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2010 parliamentary elections

Croatian Parliament as of 2010
Croatian Democratic Union HDZ 66 mandates
Social Democratic Party of Croatia SDP56 mandates
Croatian Peasant Party HSS 6 mandates
Croatian Social Liberal Party HSLS 2 mandates
Croatian People's Party HNS 7 mandates
Croatian Democratic Alliance of Slavonia and Baranja HDSSB 3 mandates
Istrian Democratic Assembly IDS 3 mandates
Croatian Party of Rights HSP 1 mandates
Croatian Party of Pensioners HSU 1 mandates
Representatives of National Minorities8 mandates
Deputy Prime Minister Jadranka Kosor took over as Croatias first female Prime Minister in July 2009. Since that time, Prime Minister Kosor focused on tackling corruption at home, while pushing to overcome the last remaining hurdles to Croatias EU accession. In January 2010, Ivo Josipovic won the final round of presidential elections to replace two-term President Stjepan Mesic.

Croatian Prime Minister Jandraka Kosor reshuffled her center-right government 27 December 2010, in a move aimed at pushing the country out of recession and allowing it to complete its bid for European Union membership. Ms. Kosor replaced the ministers of finance, defense, construction and culture, and named a new deputy to oversee investment. She inherited the government from her predecessor, Ivo Sanader, the target of an anti-corruption probe who abruptly resigned in 2009. Ms. Kosor denied any link between the reshuffle and the plight of Mr. Sanader.

As of early 2011 the government had, in addition to Prime Minister Kosor, 18 ministers, which included six deputy prime ministers. Minor coalition partners held three cabinet seats: tourism and two deputy prime minister seats, including one responsible for regional development and returns held by a representative of the Croatian Serb SDSS party. This was the highest-ranking government position held by a Croatian Serb since Croatia's independence in 1991.

On 31 October 2011, Croatian President Ivo Josipovic announced that new parliamentary elections will be held on 04 December 2011. Josipovic made the announcement after Croatia's parliament voted to dissolve. The ruling Croatian Democratic Union took on a coalition of center-left parties, after the HDZ was shaken by a spate of corruption scandals. The opposition parties were leading by a convincing margin over HDZ in recent election polls.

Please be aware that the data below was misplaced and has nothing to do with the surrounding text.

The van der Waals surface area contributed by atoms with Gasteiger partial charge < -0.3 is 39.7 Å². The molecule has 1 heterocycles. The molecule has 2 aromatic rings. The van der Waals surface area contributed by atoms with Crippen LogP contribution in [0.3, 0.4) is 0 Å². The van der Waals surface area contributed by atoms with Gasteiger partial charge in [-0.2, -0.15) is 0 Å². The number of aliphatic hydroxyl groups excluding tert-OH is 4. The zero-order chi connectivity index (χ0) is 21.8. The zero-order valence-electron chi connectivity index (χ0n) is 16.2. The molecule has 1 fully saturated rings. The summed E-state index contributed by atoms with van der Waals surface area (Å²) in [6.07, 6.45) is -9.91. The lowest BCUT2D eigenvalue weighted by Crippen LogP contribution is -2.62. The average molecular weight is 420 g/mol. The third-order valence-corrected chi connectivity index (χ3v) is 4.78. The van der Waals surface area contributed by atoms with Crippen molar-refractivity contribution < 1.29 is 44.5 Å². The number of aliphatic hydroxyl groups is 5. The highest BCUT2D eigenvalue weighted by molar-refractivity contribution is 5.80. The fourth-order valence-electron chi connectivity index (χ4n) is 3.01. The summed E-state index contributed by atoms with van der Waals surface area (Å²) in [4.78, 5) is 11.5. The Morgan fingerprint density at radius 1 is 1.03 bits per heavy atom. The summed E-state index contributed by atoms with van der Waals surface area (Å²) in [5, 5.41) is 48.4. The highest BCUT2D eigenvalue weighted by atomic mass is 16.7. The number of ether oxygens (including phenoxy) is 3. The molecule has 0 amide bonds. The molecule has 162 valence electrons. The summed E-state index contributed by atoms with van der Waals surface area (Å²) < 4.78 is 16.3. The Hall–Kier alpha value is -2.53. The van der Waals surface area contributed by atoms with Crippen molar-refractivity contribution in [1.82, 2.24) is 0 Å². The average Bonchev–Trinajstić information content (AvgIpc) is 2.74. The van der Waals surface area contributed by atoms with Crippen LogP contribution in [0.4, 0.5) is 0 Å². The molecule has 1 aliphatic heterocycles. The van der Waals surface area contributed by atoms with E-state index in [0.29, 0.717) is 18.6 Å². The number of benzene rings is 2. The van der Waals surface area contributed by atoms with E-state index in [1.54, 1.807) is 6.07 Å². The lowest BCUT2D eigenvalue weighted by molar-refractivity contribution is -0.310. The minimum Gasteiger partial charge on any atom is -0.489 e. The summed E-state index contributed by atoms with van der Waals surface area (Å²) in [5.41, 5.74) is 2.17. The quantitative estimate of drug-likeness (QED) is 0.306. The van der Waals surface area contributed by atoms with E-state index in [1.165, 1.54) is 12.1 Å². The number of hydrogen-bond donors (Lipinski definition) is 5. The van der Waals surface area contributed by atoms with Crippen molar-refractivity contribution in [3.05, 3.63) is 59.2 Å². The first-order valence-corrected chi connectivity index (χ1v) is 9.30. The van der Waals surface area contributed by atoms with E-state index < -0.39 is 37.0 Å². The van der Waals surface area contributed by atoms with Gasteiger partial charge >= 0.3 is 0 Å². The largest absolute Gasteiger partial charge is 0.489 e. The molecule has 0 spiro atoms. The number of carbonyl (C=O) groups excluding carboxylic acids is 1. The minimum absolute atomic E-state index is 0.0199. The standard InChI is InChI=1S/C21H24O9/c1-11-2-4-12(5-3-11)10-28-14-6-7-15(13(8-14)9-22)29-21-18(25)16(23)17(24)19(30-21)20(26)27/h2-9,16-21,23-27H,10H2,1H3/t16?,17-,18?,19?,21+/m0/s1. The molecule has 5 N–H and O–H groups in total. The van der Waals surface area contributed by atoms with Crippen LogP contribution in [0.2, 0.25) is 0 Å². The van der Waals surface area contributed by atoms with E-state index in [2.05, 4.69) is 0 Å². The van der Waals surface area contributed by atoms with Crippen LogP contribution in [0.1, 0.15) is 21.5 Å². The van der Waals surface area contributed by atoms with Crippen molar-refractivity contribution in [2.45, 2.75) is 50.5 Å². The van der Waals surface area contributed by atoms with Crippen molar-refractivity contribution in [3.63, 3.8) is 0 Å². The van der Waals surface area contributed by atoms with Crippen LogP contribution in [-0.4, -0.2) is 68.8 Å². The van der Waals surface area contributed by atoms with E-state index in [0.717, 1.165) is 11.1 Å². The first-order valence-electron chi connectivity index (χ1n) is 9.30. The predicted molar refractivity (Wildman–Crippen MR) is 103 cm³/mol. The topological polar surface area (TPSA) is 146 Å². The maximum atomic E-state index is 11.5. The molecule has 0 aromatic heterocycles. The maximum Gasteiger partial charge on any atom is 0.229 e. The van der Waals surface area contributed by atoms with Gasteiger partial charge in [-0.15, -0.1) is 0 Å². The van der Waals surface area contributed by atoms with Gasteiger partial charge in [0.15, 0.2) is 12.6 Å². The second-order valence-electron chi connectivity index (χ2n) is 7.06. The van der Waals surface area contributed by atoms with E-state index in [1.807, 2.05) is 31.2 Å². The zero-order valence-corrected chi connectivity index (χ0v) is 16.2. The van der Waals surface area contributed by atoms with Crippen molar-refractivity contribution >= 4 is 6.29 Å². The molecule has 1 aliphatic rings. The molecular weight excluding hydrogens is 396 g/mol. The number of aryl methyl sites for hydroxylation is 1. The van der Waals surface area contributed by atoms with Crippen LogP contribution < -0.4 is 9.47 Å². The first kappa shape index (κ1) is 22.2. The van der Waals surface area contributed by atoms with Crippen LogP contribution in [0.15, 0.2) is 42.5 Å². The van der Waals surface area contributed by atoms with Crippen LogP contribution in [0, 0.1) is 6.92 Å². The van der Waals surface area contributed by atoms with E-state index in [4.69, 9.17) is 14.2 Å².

Official results in Croatia's parliamentary elections confirm the center-left opposition bloc defeated the ruling conservatives to take the lead in overhauling the economy before the country joins the European Union. Croatia's state electoral commission says the four-party coalition known as "Kukuriku" (Croatian for a rooster cry), led by the Social Democratic Party, won 80 seats in the new 151-member parliament. The conservative Croatian Democratic Union (HDZ) won 47 seats in voting Sunday. The new prime minister of Croatia was Social Democratic Party leader Zoran Milanovic. The 45-year-old replaces conservative Jadranka Kosor.

The Croatian Democratic Union had been in power for all but two years, since the 1990s war for independence from the former Yugoslav federation. The party saw its popularity decline, however, as it became embroiled in a series of corruption scandals, including its alleged involvement in illegal fundraising for previous elections.

Croatia voted for a new head of state 28 December 2014, with none of the four candidates vying for the largely ceremonial post expected to secure an outright victory according to polls. Croatia's president has a say in foreign policy and intelligence and is supreme commander of the armed forces, but has no power to veto laws. Liberal incumbent Ivo Josipovic, supported by the ruling Social Democrats, was seen as a frontrunner even though the government's failure to halt economic decline has eroded the party's popularity.

Ivo Josipovic finished first with 38.6 percent, followed closely by conservative Kolinda Grabar-Kitarovic of the conservative Croatian Democratic Union (HDZ) with about 37 percent. Two others finished far behind. Josipovic faced a run-off poll on January 11 against Kolinda Grabar-Kitarovic.

Incumbent Croatian President Ivo Josipovic on 11 January 2015 admitted his defeat by challenger Kolinda Grabar-Kitarovic [who got with 50.54 percent of the vote to become Croatia's first woman President] in the runoff presidential election, with a gap between the two at about one percent of the vote, according to Josipovic's election campaign headquarters. "Let me congratulate the newly-elected president Kolinda Grabar-Kitarovic on her victory," the outgoing president said in a statement.







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